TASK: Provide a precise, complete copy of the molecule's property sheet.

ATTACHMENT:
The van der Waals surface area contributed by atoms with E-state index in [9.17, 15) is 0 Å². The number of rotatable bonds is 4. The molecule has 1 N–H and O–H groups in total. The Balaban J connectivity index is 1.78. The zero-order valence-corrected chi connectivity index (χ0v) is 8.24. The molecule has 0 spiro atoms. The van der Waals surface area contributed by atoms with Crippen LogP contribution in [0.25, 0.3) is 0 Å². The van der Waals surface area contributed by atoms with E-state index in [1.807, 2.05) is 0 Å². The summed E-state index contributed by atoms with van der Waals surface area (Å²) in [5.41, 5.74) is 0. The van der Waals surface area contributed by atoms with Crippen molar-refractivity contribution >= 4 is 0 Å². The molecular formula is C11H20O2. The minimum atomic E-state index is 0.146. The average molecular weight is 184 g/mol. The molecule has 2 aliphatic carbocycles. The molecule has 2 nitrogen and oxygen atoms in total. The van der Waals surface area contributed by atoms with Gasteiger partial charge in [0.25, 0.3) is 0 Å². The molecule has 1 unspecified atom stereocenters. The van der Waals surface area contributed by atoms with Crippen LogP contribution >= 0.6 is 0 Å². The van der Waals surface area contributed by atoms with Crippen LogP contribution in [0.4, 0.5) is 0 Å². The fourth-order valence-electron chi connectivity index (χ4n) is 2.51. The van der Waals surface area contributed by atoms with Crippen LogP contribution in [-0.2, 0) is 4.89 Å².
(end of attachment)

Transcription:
The van der Waals surface area contributed by atoms with E-state index in [9.17, 15) is 0 Å². The number of rotatable bonds is 4. The molecule has 1 N–H and O–H groups in total. The Balaban J connectivity index is 1.78. The zero-order valence-corrected chi connectivity index (χ0v) is 8.24. The molecule has 0 spiro atoms. The van der Waals surface area contributed by atoms with Crippen LogP contribution in [0.25, 0.3) is 0 Å². The van der Waals surface area contributed by atoms with E-state index in [1.807, 2.05) is 0 Å². The summed E-state index contributed by atoms with van der Waals surface area (Å²) in [5.41, 5.74) is 0. The van der Waals surface area contributed by atoms with Crippen molar-refractivity contribution >= 4 is 0 Å². The molecular formula is C11H20O2. The minimum atomic E-state index is 0.146. The average molecular weight is 184 g/mol. The molecule has 2 aliphatic carbocycles. The molecule has 2 nitrogen and oxygen atoms in total. The van der Waals surface area contributed by atoms with Gasteiger partial charge in [0.25, 0.3) is 0 Å². The molecule has 1 unspecified atom stereocenters. The van der Waals surface area contributed by atoms with Crippen LogP contribution >= 0.6 is 0 Å². The van der Waals surface area contributed by atoms with Crippen LogP contribution in [0.4, 0.5) is 0 Å². The fourth-order valence-electron chi connectivity index (χ4n) is 2.51. The van der Waals surface area contributed by atoms with Crippen LogP contribution in [-0.2, 0) is 4.89 Å².